Academics at Boston University’s Center for Global Health and Development have published a press release saying that together, both childhood diarrhea and childhood pneumonia caused the death of more than two million children around the world in 2011. That shocking statistic has motivated Boston University to become part of a consortium that aims to make both of these illnesses things of the past by 2035, and lessen their overall impacts by 2025.
A Detailed Set of Papers
If these goals seem lofty, at least they’re not without scientifically-based plans of action. Information about the consortium was published in The Lancet, and the work is being led by Aga Khan University in Pakistan. Objectives were developed with help from three academic papers. The first dives into the global threat posed by these two diseases, and offers estimated mortality rates. The second paper builds on the theme by offering solutions that are effective and budget-friendly and assert to being able to prevent most diarrhea deaths and up to two thirds of those related to cases of pneumonia by 2025. The final academic paper talks about financial concerns, specifically how much it will cost to scale up efforts.
How Much Will It Cost?
Experts say the plan to cut deaths by the figures listed above will cost about 6.7 billion over the next 12 years, and if things go smoothly and stay on budget, the work could continue through 2035, at which point both diseases would ideally no longer be problematic for the world’s children. If the cost sounds like a lot, put things in perspective by realizing that the total bill for a successful outcome would only be about a quarter of the overall cost of the 2012 London Olympic Games.
Other Organizations Join In
Around the same time that news broke of the consortium, the World Health Organization (WHO) and UNICEF announced a partnership that aligns with the consortium’s objectives. At UNICEF, Dr. Mickey Chopra mentioned how children from lower income families are at greater risk for contracting pneumonia and childhood diarrhea because they have less access to therapeutic interventions.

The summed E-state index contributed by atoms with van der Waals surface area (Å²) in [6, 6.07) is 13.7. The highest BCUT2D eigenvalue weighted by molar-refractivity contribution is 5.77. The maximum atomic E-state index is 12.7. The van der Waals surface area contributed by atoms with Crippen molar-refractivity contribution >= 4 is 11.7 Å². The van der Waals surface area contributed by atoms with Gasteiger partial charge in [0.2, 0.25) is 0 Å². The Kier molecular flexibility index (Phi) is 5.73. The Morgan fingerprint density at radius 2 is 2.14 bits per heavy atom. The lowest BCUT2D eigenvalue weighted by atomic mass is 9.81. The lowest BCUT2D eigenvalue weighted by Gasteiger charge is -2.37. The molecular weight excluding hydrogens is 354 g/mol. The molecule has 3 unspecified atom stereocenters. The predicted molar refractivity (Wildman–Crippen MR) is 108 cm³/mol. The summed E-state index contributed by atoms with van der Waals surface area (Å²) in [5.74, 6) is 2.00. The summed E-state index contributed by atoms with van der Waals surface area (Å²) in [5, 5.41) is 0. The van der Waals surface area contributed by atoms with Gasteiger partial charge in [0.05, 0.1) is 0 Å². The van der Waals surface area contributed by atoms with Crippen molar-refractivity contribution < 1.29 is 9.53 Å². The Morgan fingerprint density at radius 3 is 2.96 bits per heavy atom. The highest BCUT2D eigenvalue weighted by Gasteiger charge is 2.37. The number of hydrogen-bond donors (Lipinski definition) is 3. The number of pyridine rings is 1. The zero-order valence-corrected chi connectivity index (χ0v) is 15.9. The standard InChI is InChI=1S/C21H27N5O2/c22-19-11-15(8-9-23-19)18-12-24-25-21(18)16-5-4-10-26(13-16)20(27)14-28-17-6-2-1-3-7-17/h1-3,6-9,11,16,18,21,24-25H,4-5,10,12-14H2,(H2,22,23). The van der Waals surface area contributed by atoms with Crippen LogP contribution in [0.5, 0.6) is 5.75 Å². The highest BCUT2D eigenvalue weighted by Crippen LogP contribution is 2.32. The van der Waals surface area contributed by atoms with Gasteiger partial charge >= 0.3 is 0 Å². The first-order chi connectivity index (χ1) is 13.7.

Which Preventative Measures Could Help?
Since there are numerous factors that combine to determine a person’s risk of being affected by childhood pneumonia or diarrhea, there’s unfortunately no single intervention that can wipe out both conditions. However, experts clarify that it’s important to focus on both preventative measures and prompt treatment. Having access to clean water and living in a sanitary environment is helpful for avoiding both ailments, as is a healthy diet. Vaccines are being introduced as preventative measures as well, but are not yet widely used in some of the most affected areas.
After people become ill, it’s crucial for them to receive prompt and efficiently delivered treatment to avoid complications. Although this necessity might seem obvious, it likely won’t be very easy to institute, especially where access to qualified healthcare providers and appropriate medications is limited at best. Hopefully, the efforts of the consortium will reduce these challenges as detailed plans are carried out.
Clearly, there’s not a universal approach that could be used to combat the problem of childhood pneumonia and diarrhea, but the desires of the consortium seem worthy of making a positive difference worldwide.
Many of the articles Tracy Rentz writes pertain to children’s health issues. With the storage in trained health care workers a career in the health field is a wise choice. The University of Southern California is one of several schools that offer degrees in the health field.